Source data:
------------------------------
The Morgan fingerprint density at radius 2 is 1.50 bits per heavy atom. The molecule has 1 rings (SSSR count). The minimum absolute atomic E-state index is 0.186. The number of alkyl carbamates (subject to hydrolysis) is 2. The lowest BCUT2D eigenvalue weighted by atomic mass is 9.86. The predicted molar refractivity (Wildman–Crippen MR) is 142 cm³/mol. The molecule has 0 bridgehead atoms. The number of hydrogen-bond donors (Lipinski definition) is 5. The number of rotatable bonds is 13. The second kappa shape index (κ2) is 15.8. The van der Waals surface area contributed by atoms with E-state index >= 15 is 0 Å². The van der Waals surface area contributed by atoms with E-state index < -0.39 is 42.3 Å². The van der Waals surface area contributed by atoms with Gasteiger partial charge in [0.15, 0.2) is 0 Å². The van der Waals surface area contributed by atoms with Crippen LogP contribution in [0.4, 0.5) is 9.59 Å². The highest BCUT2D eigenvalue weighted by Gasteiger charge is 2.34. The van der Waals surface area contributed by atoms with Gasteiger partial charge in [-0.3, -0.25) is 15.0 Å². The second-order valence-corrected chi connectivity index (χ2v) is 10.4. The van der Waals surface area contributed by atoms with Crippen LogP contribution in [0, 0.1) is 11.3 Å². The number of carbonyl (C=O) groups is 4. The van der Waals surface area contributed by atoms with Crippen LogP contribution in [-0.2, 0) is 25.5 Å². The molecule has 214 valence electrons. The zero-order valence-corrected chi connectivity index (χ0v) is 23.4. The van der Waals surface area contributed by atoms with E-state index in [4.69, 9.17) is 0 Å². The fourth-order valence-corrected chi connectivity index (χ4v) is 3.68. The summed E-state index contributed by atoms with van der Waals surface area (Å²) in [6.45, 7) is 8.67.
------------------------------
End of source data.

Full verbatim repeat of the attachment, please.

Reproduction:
The Morgan fingerprint density at radius 2 is 1.50 bits per heavy atom. The molecule has 1 rings (SSSR count). The minimum absolute atomic E-state index is 0.186. The number of alkyl carbamates (subject to hydrolysis) is 2. The lowest BCUT2D eigenvalue weighted by atomic mass is 9.86. The predicted molar refractivity (Wildman–Crippen MR) is 142 cm³/mol. The molecule has 0 bridgehead atoms. The number of hydrogen-bond donors (Lipinski definition) is 5. The number of rotatable bonds is 13. The second kappa shape index (κ2) is 15.8. The van der Waals surface area contributed by atoms with E-state index >= 15 is 0 Å². The van der Waals surface area contributed by atoms with E-state index < -0.39 is 42.3 Å². The van der Waals surface area contributed by atoms with Gasteiger partial charge in [0.15, 0.2) is 0 Å². The van der Waals surface area contributed by atoms with Crippen LogP contribution in [0.4, 0.5) is 9.59 Å². The highest BCUT2D eigenvalue weighted by Gasteiger charge is 2.34. The van der Waals surface area contributed by atoms with Gasteiger partial charge in [-0.3, -0.25) is 15.0 Å². The second-order valence-corrected chi connectivity index (χ2v) is 10.4. The van der Waals surface area contributed by atoms with Crippen LogP contribution in [0, 0.1) is 11.3 Å². The number of carbonyl (C=O) groups is 4. The van der Waals surface area contributed by atoms with Crippen LogP contribution in [-0.2, 0) is 25.5 Å². The molecule has 214 valence electrons. The zero-order valence-corrected chi connectivity index (χ0v) is 23.4. The van der Waals surface area contributed by atoms with E-state index in [4.69, 9.17) is 0 Å². The fourth-order valence-corrected chi connectivity index (χ4v) is 3.68. The summed E-state index contributed by atoms with van der Waals surface area (Å²) in [6.45, 7) is 8.67.